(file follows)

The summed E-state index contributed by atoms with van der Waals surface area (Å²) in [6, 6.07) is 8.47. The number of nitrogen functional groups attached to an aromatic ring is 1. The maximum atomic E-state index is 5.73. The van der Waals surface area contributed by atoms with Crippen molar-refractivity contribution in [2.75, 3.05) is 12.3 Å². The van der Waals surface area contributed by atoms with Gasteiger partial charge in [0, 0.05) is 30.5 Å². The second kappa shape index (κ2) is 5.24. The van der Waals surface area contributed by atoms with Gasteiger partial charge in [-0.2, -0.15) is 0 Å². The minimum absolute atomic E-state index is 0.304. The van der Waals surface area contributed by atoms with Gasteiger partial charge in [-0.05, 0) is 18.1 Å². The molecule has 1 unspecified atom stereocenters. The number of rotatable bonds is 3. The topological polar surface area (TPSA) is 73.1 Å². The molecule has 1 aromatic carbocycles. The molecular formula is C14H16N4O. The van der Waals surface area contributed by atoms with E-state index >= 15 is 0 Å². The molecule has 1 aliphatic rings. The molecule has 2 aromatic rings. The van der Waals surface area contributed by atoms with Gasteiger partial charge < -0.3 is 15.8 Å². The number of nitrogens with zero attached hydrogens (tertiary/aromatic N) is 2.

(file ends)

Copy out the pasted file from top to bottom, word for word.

The summed E-state index contributed by atoms with van der Waals surface area (Å²) in [6, 6.07) is 8.47. The number of nitrogen functional groups attached to an aromatic ring is 1. The maximum atomic E-state index is 5.73. The van der Waals surface area contributed by atoms with Crippen molar-refractivity contribution in [2.75, 3.05) is 12.3 Å². The van der Waals surface area contributed by atoms with Gasteiger partial charge in [0, 0.05) is 30.5 Å². The second kappa shape index (κ2) is 5.24. The van der Waals surface area contributed by atoms with Gasteiger partial charge in [-0.2, -0.15) is 0 Å². The minimum absolute atomic E-state index is 0.304. The van der Waals surface area contributed by atoms with Gasteiger partial charge in [-0.05, 0) is 18.1 Å². The molecule has 1 unspecified atom stereocenters. The number of rotatable bonds is 3. The topological polar surface area (TPSA) is 73.1 Å². The molecule has 1 aromatic carbocycles. The molecular formula is C14H16N4O. The van der Waals surface area contributed by atoms with E-state index >= 15 is 0 Å². The molecule has 1 aliphatic rings. The molecule has 2 aromatic rings. The van der Waals surface area contributed by atoms with Gasteiger partial charge < -0.3 is 15.8 Å². The number of nitrogens with zero attached hydrogens (tertiary/aromatic N) is 2.